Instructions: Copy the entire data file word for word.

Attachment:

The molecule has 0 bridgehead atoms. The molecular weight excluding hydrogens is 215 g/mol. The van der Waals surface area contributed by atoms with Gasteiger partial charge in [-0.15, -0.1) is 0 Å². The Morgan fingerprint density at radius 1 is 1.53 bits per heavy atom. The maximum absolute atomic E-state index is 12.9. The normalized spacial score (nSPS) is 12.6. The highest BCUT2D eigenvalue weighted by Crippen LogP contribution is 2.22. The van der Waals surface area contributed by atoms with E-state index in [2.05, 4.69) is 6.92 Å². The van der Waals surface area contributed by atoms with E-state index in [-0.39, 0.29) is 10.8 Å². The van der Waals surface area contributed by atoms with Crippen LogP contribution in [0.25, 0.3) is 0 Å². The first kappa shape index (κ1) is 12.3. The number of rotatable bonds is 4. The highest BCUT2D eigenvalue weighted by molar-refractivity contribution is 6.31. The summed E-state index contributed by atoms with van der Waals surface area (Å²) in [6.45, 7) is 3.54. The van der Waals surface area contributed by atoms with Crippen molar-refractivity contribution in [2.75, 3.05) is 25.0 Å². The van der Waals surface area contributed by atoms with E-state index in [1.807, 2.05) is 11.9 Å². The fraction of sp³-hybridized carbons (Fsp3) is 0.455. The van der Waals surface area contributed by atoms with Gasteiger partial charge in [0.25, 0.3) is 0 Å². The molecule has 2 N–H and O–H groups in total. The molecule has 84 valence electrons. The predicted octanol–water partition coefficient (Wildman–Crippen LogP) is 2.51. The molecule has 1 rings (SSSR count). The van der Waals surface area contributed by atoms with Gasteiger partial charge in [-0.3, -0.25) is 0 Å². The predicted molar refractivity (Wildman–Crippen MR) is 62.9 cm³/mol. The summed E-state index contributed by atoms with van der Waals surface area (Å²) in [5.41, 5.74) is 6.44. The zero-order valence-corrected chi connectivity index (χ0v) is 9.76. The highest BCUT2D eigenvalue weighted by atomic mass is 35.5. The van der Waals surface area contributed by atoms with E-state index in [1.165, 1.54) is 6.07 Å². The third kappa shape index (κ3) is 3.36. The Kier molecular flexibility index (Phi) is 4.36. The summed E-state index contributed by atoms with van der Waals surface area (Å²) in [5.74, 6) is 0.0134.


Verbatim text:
The molecule has 0 bridgehead atoms. The molecular weight excluding hydrogens is 215 g/mol. The van der Waals surface area contributed by atoms with Gasteiger partial charge in [-0.15, -0.1) is 0 Å². The Morgan fingerprint density at radius 1 is 1.53 bits per heavy atom. The maximum absolute atomic E-state index is 12.9. The normalized spacial score (nSPS) is 12.6. The highest BCUT2D eigenvalue weighted by Crippen LogP contribution is 2.22. The van der Waals surface area contributed by atoms with E-state index in [2.05, 4.69) is 6.92 Å². The van der Waals surface area contributed by atoms with E-state index in [-0.39, 0.29) is 10.8 Å². The van der Waals surface area contributed by atoms with Crippen LogP contribution in [0.25, 0.3) is 0 Å². The first kappa shape index (κ1) is 12.3. The number of rotatable bonds is 4. The highest BCUT2D eigenvalue weighted by molar-refractivity contribution is 6.31. The summed E-state index contributed by atoms with van der Waals surface area (Å²) in [6.45, 7) is 3.54. The van der Waals surface area contributed by atoms with Crippen molar-refractivity contribution in [2.75, 3.05) is 25.0 Å². The van der Waals surface area contributed by atoms with E-state index in [1.807, 2.05) is 11.9 Å². The fraction of sp³-hybridized carbons (Fsp3) is 0.455. The van der Waals surface area contributed by atoms with Gasteiger partial charge in [0.25, 0.3) is 0 Å². The molecule has 2 N–H and O–H groups in total. The molecule has 84 valence electrons. The predicted octanol–water partition coefficient (Wildman–Crippen LogP) is 2.51. The molecule has 1 rings (SSSR count). The van der Waals surface area contributed by atoms with Gasteiger partial charge in [-0.3, -0.25) is 0 Å². The predicted molar refractivity (Wildman–Crippen MR) is 62.9 cm³/mol. The summed E-state index contributed by atoms with van der Waals surface area (Å²) in [5.41, 5.74) is 6.44. The zero-order valence-corrected chi connectivity index (χ0v) is 9.76. The highest BCUT2D eigenvalue weighted by atomic mass is 35.5. The van der Waals surface area contributed by atoms with E-state index in [1.165, 1.54) is 6.07 Å². The third kappa shape index (κ3) is 3.36. The Kier molecular flexibility index (Phi) is 4.36. The summed E-state index contributed by atoms with van der Waals surface area (Å²) in [5.74, 6) is 0.0134.